We all use math every day. To predict weather. To tell time. To handle money. Math is more than formulas and equations. It's logic. It's rationality. It's using your mind to solve the biggest mysteries we know.
Math is the reason I've been away for a few days. We're now on Day 3 of the book workshop. Basically, during the workshop, we split up into groups, form a publishing company, and buy and sell and market titles. My job within the company? Trade Sales Manager. That's right. I, who became a librarian because I was told there was no math, am now Numbers Girl. It's the job of the sales manager to predict sales based on numbers of comparable titles, to know the market and what's selling now. Sales has to know where the gaps are on our lists and how we can fill them. It's not the job I would have chosen for myself and it's not making me love math and calculations, but I find I'm learning a great new skill set, which is what I came to the course for in the first place. Sales is, as Charlie Eppes might say, using your mind to solve the biggest mystery in publishing, that is, how many copies of a book we can sell.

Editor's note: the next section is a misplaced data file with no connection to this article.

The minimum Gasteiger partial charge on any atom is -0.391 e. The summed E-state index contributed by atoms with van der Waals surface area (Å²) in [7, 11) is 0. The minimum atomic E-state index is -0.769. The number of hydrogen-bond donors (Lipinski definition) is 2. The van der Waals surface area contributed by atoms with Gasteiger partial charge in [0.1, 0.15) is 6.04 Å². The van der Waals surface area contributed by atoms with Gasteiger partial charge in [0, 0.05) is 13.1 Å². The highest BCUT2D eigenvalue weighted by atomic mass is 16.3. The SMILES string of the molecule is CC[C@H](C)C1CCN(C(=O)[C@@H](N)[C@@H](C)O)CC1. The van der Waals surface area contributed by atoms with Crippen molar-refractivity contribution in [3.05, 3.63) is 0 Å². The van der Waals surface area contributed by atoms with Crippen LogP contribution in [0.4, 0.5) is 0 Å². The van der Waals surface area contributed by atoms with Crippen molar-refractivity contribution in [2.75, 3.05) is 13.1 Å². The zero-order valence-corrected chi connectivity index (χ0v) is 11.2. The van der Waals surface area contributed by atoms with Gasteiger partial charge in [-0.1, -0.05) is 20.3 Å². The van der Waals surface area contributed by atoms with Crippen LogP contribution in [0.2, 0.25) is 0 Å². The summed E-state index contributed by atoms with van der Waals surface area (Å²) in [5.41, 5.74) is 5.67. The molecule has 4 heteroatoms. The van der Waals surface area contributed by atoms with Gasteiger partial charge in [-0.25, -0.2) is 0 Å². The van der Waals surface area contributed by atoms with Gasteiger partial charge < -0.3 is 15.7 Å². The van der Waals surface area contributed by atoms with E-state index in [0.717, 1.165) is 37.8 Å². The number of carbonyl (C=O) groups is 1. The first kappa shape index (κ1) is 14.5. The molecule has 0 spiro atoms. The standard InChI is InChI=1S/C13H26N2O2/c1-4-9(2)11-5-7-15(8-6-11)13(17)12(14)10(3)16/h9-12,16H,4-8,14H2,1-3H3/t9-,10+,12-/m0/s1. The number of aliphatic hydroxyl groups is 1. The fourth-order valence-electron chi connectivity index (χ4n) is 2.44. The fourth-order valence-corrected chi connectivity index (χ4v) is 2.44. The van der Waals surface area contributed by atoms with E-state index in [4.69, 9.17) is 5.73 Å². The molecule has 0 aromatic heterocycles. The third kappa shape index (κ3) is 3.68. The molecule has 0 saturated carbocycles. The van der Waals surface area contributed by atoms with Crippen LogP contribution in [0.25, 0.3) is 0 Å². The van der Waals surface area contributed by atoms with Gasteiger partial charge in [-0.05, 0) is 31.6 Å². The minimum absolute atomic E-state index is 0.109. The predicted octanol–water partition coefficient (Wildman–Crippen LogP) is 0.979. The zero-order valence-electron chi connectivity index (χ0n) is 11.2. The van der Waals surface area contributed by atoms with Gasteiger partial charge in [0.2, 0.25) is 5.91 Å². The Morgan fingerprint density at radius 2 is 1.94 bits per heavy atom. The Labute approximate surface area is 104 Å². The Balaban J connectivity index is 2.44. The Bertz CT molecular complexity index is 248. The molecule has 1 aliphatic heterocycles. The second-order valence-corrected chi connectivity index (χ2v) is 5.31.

Like math, sales is not a job you always have to build from the ground up. There are formulas and precedents, and you use existing books to try to predict how well your book will do. Today there will be an auction for a book, and later this week I'm going to pitch our books to a buyer. (Which, for my fellow librarians, is pretty much booktalking, but to grownups, with much higher stakes.) I think of it as learning a new language. Though I still can't remember what F&G stands for.